Referring to FIG. 5, the apparatus and method for determining AUL will be described. Shown is a perspective view of the apparatus in position during a test. Shown is a laboratory jack 201 having an adjustable knob 202 for raising and lowering the platform 203. A laboratory stand 204 supports a spring 205 connected to a modified thickness meter probe 206, which passes through the housing 207 of the meter, which is rigidly supported by the laboratory stand. A plastic sample cup 208, which contains the absorbent material sample to be tested, has a liquid-permeable bottom and rests within a Petri dish 209, which contains the saline solution to be absorbed. A weight 210 rests on top of a spacer disc (not visible) resting on top of the absorbent material sample (not visible).
The sample cup consists of a plastic cylinder having a 1 inch inside diameter and an outside diameter of 1.25 inch. The bottom of the sample cup is formed by adhering a 100 mesh metal screen, having 150 micron openings, to the end of the cylinder by heating the screen above the melting point of the plastic and pressing the plastic cylinder against the hot screen to melt the plastic and bond the screen to the plastic cylinder.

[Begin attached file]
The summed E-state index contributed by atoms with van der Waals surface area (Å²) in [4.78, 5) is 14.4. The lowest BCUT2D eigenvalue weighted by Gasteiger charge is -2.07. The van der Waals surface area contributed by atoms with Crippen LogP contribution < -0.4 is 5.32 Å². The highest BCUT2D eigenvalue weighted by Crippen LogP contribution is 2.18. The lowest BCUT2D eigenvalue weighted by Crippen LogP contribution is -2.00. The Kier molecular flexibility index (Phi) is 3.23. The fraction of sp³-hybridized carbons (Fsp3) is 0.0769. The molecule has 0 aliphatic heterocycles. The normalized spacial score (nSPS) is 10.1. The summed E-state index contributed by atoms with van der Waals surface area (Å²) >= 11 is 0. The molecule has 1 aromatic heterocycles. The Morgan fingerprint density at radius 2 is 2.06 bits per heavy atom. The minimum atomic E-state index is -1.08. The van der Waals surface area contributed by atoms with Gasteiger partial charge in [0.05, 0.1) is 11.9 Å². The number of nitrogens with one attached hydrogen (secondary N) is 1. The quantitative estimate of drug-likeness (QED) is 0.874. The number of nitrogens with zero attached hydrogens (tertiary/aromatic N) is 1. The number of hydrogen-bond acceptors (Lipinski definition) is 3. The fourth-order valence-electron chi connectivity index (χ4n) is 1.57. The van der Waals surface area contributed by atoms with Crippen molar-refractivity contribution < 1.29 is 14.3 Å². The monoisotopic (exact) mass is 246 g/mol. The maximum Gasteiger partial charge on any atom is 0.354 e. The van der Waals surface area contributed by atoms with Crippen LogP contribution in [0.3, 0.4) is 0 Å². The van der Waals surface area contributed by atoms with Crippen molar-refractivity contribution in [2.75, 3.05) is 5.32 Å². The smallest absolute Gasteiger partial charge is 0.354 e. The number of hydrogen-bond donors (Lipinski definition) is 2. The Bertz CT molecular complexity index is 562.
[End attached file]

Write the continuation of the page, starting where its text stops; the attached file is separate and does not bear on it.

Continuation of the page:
The modified thickness meter used to measure the expansion of the sample while absorbing the saline solution is a Mitutoyo Digimatic Indicator, IDC Series 543, Model 543-180, having a range of 0-0.5 inch and an accuracy of 0.00005 inch (Mitutoyo Corporation, 31-19, Shiba 5-chome, Minato-ku, Tokyo 108, Japan). As supplied from Mitutoyo Corporation, the thickness meter contains a spring attached to the probe within the meter housing. This spring is removed to provide a free-falling probe which has a downward force of about 27 grams. In addition, the cap over the top of the probe located on the top of the meter housing is also removed to enable attachment of the probe to the suspension spring 205 (available from McMaster-Carr Supply Co., Chicago, Ill., Item No. 9640K41), which serves to counter or reduce the downward force of the probe to about 1 gram, ±0.5 gram. A wire hook can be glued to the top of the probe for attachment to the suspension spring. The bottom tip of the probe is also provided with an extension needle (Mitutoyo Corporation, Part No. 131279) to enable the probe to be inserted into the sample cup.